The Renegade Press

Tales from the mouth of a wolf

‘The weakness of flesh is to settle for less than we have the potential to be.’
-Jesse Leach.

When you read something filled with such profundity and insightfulness as the quote above you can’t help but stop and think about your own shortcomings. How many times have you settled for less than you had the potential to be simply because you didn’t have the courage to push that little bit further, or reach that little bit higher and grasp everything that you have ever wanted? If you’re like ninety nine percent of the world’s population then you can probably think of a handful of times when you’ve sold yourself short for whatever reason. Maybe you were tired of trying; maybe you were afraid of the success you were striving for, or feared looking foolish if you did fail. Whatever the reason is, at some point in your life you have settled for less than you were meant to be. We all have.

If this is true then one must ask why mankind has evolved with such a fundamental flaw in our design. Or maybe even ask how the fuck we ever managed to evolve in the first place. I mean surely if it is in our nature to fall short of our dreams then shouldn’t we have stopped evolving somewhere between a half-formed zygote and a fucking chimp? Whatever, the evolution of the human mind and body is a conversation for another day. All I want to know is if our weakness as a species is to accept complacency, then how the hell am I ever meant to achieve everything I dream about? How am I supposed to become a published author? How am I supposed to see the world? How am I supposed to form meaningful relationships? Or even be happy?

Well thankfully, this crippling weakness that has been bestowed upon us doesn’t afflict every decision or action we make. I can make friends, and I can be happy. I can even see the world if I bust my arse and rustle up enough cash to do so. No, this debilitating mindset of settling only rears its hideous face in the midst of moments or thought patterns that have the power to define our lives. Self-doubt as it is commonly known serves no other purpose than to derail our dreams and see us fall agonisingly short of where we really should be.

For those of you who have been following my web-log for some time now you are probably well aware that there have been times in my life when I’ve settled. There have been moments when publishers or agents have asked me to make minor tweaks to my works in order to make them more marketable or palatable, and in my infinite stupidity I’ve refused. I’ve told myself that I am a singularity (and I still believe that I am a highly unique individual), and that as such I shouldn’t have to change my works to suit the needs of others, no matter how subtle those changes actually are. But what if these poor decisions weren’t me refusing to change who I am? What if in actual fact they were moments of me settling for less than I had the potential to be simply because I was ultimately afraid of what would happen next if I did follow through with something?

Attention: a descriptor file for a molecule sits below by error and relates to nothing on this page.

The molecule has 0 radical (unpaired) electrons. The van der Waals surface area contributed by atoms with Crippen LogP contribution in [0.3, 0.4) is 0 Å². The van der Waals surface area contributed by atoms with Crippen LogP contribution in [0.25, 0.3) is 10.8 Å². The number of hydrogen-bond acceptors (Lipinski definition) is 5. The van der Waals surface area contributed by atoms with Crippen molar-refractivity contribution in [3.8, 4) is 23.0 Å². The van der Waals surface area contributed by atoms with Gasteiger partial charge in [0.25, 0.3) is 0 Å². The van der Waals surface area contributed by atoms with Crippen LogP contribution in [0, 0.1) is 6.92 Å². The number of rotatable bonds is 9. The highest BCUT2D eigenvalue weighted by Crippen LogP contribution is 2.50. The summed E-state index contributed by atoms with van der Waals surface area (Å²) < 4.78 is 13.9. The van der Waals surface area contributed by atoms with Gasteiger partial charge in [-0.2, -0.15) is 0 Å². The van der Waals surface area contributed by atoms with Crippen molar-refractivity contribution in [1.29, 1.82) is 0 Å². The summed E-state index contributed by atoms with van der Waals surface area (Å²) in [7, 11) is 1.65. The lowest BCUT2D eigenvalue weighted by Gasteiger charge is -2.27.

It’s an interesting question. And the truth is that there is no real way of knowing what would have happened if I’d been smart enough to follow through with the advice that was offered to me. I could have had a book published by now, or I could have done heeded the advice of others and still failed to secure that elusive contract that I so desperately strive for. But no matter what could have happened, it now never will because I settled instead of reaching for the fucking stars. Because I was weak and I lacked the courage to push just that little bit further in order to achieve I now have to forge a new path forward in this world of manuscripts, agents and publishers.

-I realise that up until this point this post probably sounds a little negative. But I promise you that it’s not. See the thing is that I know I’ve messed up a few potential opportunities in the past. I’ve failed to follow up on rewrites; I’ve abandoned scripts, or burned bridges with publishers and agents. Shit, I even threw away writing altogether for a space in time. But without those mistakes or missed opportunities I wouldn’t be the writer that I am right now. I wouldn’t have the confidence to sit here and acknowledge my weaknesses and faults and I wouldn’t be able to make a conscious effort to learn from them.

Every decision that I make nowadays in regards to my writing I do so with a calculated mindset designed to constantly bring out the very best in me. Take my last post for example: I wrote about my desire to travel half way around the globe to hunt down an opportunity. And I did so because if I didn’t go public with my intentions then I would never have followed through. I would have settled for less than I truly deserved and come July would have still been sitting at home cursing my poor decision making skills for not having the balls to follow through with something again. But instead, I took to the screen and I made my intentions known so that if I pulled out I would have looked like a fool. Two days later my ticket was secured and trip confirmed.

I believe that the quote used to open this post is indeed highly profound and incredibly accurate. The weakness of flesh is indeed it’s acceptance of settling for less than it deserves to be. But you can overcome it. Once you identify a weakness you can turn it into a strength. You can train for it, adapt to accommodate it, and ultimately overcome anything as long as you have the fortitude to keep pushing forward even when you’re no longer sure that you can.

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